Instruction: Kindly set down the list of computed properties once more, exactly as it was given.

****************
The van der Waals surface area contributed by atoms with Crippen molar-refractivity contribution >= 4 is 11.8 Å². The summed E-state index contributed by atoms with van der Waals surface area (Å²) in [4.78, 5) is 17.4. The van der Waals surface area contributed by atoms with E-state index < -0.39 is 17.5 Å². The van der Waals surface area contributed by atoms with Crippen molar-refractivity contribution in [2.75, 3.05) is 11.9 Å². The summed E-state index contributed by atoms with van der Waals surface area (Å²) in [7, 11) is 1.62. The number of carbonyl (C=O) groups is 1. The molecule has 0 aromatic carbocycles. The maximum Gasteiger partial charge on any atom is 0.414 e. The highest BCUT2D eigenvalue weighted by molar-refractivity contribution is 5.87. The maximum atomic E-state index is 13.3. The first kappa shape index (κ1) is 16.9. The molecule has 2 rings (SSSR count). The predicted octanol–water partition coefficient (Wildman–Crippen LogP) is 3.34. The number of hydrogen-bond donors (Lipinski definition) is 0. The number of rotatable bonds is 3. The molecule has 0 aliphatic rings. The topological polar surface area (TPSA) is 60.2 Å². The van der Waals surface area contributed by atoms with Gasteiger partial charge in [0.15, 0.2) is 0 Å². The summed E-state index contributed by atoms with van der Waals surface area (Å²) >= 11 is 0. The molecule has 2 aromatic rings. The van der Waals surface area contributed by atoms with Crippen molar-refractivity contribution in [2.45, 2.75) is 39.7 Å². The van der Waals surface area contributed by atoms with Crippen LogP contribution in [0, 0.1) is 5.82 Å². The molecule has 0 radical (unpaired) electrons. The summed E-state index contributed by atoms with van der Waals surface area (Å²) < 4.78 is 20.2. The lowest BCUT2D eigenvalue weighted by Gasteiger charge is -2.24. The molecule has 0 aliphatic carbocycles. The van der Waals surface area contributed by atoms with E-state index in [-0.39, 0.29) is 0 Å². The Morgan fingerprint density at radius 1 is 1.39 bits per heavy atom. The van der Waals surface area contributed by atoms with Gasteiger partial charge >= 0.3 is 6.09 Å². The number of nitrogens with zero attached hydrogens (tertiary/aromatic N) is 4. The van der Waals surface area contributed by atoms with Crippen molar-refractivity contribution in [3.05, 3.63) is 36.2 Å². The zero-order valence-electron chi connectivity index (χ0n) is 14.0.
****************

The van der Waals surface area contributed by atoms with Crippen molar-refractivity contribution >= 4 is 11.8 Å². The summed E-state index contributed by atoms with van der Waals surface area (Å²) in [4.78, 5) is 17.4. The van der Waals surface area contributed by atoms with E-state index < -0.39 is 17.5 Å². The van der Waals surface area contributed by atoms with Crippen molar-refractivity contribution in [2.75, 3.05) is 11.9 Å². The summed E-state index contributed by atoms with van der Waals surface area (Å²) in [7, 11) is 1.62. The number of carbonyl (C=O) groups is 1. The molecule has 0 aromatic carbocycles. The maximum Gasteiger partial charge on any atom is 0.414 e. The highest BCUT2D eigenvalue weighted by molar-refractivity contribution is 5.87. The maximum atomic E-state index is 13.3. The first kappa shape index (κ1) is 16.9. The molecule has 2 rings (SSSR count). The predicted octanol–water partition coefficient (Wildman–Crippen LogP) is 3.34. The number of hydrogen-bond donors (Lipinski definition) is 0. The number of rotatable bonds is 3. The molecule has 0 aliphatic rings. The topological polar surface area (TPSA) is 60.2 Å². The van der Waals surface area contributed by atoms with Gasteiger partial charge in [0.15, 0.2) is 0 Å². The summed E-state index contributed by atoms with van der Waals surface area (Å²) >= 11 is 0. The molecule has 2 aromatic rings. The van der Waals surface area contributed by atoms with Crippen molar-refractivity contribution in [2.45, 2.75) is 39.7 Å². The van der Waals surface area contributed by atoms with Crippen LogP contribution in [0, 0.1) is 5.82 Å². The molecule has 0 radical (unpaired) electrons. The summed E-state index contributed by atoms with van der Waals surface area (Å²) < 4.78 is 20.2. The lowest BCUT2D eigenvalue weighted by Gasteiger charge is -2.24. The molecule has 0 aliphatic carbocycles. The van der Waals surface area contributed by atoms with E-state index in [-0.39, 0.29) is 0 Å². The Morgan fingerprint density at radius 1 is 1.39 bits per heavy atom. The van der Waals surface area contributed by atoms with Gasteiger partial charge >= 0.3 is 6.09 Å². The number of nitrogens with zero attached hydrogens (tertiary/aromatic N) is 4. The van der Waals surface area contributed by atoms with Crippen molar-refractivity contribution in [3.05, 3.63) is 36.2 Å². The zero-order valence-electron chi connectivity index (χ0n) is 14.0.